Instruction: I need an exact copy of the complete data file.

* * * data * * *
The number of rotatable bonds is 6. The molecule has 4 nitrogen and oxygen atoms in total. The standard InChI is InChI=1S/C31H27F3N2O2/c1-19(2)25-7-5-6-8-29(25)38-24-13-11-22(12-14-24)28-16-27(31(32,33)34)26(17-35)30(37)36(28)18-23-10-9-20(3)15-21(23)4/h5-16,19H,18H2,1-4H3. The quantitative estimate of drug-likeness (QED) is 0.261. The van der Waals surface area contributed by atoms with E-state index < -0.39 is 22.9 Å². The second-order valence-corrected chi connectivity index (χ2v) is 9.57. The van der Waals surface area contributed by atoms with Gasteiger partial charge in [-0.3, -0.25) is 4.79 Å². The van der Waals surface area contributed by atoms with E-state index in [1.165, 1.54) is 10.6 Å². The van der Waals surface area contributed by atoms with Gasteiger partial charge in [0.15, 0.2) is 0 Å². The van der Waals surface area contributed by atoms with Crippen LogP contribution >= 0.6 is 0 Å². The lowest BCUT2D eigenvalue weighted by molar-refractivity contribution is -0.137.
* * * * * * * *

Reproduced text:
The number of rotatable bonds is 6. The molecule has 4 nitrogen and oxygen atoms in total. The standard InChI is InChI=1S/C31H27F3N2O2/c1-19(2)25-7-5-6-8-29(25)38-24-13-11-22(12-14-24)28-16-27(31(32,33)34)26(17-35)30(37)36(28)18-23-10-9-20(3)15-21(23)4/h5-16,19H,18H2,1-4H3. The quantitative estimate of drug-likeness (QED) is 0.261. The van der Waals surface area contributed by atoms with E-state index < -0.39 is 22.9 Å². The second-order valence-corrected chi connectivity index (χ2v) is 9.57. The van der Waals surface area contributed by atoms with Gasteiger partial charge in [-0.3, -0.25) is 4.79 Å². The van der Waals surface area contributed by atoms with E-state index in [1.165, 1.54) is 10.6 Å². The van der Waals surface area contributed by atoms with Gasteiger partial charge in [0.15, 0.2) is 0 Å². The van der Waals surface area contributed by atoms with Crippen LogP contribution >= 0.6 is 0 Å². The lowest BCUT2D eigenvalue weighted by molar-refractivity contribution is -0.137.